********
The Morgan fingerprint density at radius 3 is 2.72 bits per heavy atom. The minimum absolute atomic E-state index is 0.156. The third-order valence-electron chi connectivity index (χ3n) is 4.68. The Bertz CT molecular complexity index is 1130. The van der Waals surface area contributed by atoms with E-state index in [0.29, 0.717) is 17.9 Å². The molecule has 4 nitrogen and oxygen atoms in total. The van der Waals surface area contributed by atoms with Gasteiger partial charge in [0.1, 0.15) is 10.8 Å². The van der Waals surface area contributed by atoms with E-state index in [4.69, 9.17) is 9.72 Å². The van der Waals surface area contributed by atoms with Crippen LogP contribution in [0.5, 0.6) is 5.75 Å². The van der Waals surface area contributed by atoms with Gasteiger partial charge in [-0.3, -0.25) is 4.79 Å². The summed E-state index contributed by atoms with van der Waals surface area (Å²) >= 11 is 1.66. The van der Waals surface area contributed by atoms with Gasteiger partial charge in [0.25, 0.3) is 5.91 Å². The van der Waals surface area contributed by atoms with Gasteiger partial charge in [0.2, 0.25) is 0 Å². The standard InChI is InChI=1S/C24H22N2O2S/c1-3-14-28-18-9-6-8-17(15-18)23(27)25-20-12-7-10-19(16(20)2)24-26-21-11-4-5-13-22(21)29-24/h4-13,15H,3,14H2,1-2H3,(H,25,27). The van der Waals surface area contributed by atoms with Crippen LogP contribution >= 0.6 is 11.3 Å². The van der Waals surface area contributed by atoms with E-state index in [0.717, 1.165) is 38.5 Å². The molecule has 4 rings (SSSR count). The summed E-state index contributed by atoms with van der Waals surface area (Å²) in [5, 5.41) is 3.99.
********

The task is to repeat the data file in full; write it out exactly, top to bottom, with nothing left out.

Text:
The Morgan fingerprint density at radius 3 is 2.72 bits per heavy atom. The minimum absolute atomic E-state index is 0.156. The third-order valence-electron chi connectivity index (χ3n) is 4.68. The Bertz CT molecular complexity index is 1130. The van der Waals surface area contributed by atoms with E-state index in [0.29, 0.717) is 17.9 Å². The molecule has 4 nitrogen and oxygen atoms in total. The van der Waals surface area contributed by atoms with Gasteiger partial charge in [0.1, 0.15) is 10.8 Å². The van der Waals surface area contributed by atoms with E-state index in [4.69, 9.17) is 9.72 Å². The van der Waals surface area contributed by atoms with Crippen LogP contribution in [0.5, 0.6) is 5.75 Å². The van der Waals surface area contributed by atoms with Gasteiger partial charge in [-0.3, -0.25) is 4.79 Å². The summed E-state index contributed by atoms with van der Waals surface area (Å²) >= 11 is 1.66. The van der Waals surface area contributed by atoms with Gasteiger partial charge in [0.25, 0.3) is 5.91 Å². The van der Waals surface area contributed by atoms with Gasteiger partial charge in [0.2, 0.25) is 0 Å². The standard InChI is InChI=1S/C24H22N2O2S/c1-3-14-28-18-9-6-8-17(15-18)23(27)25-20-12-7-10-19(16(20)2)24-26-21-11-4-5-13-22(21)29-24/h4-13,15H,3,14H2,1-2H3,(H,25,27). The van der Waals surface area contributed by atoms with Crippen LogP contribution >= 0.6 is 11.3 Å². The van der Waals surface area contributed by atoms with E-state index in [0.717, 1.165) is 38.5 Å². The molecule has 4 rings (SSSR count). The summed E-state index contributed by atoms with van der Waals surface area (Å²) in [5, 5.41) is 3.99.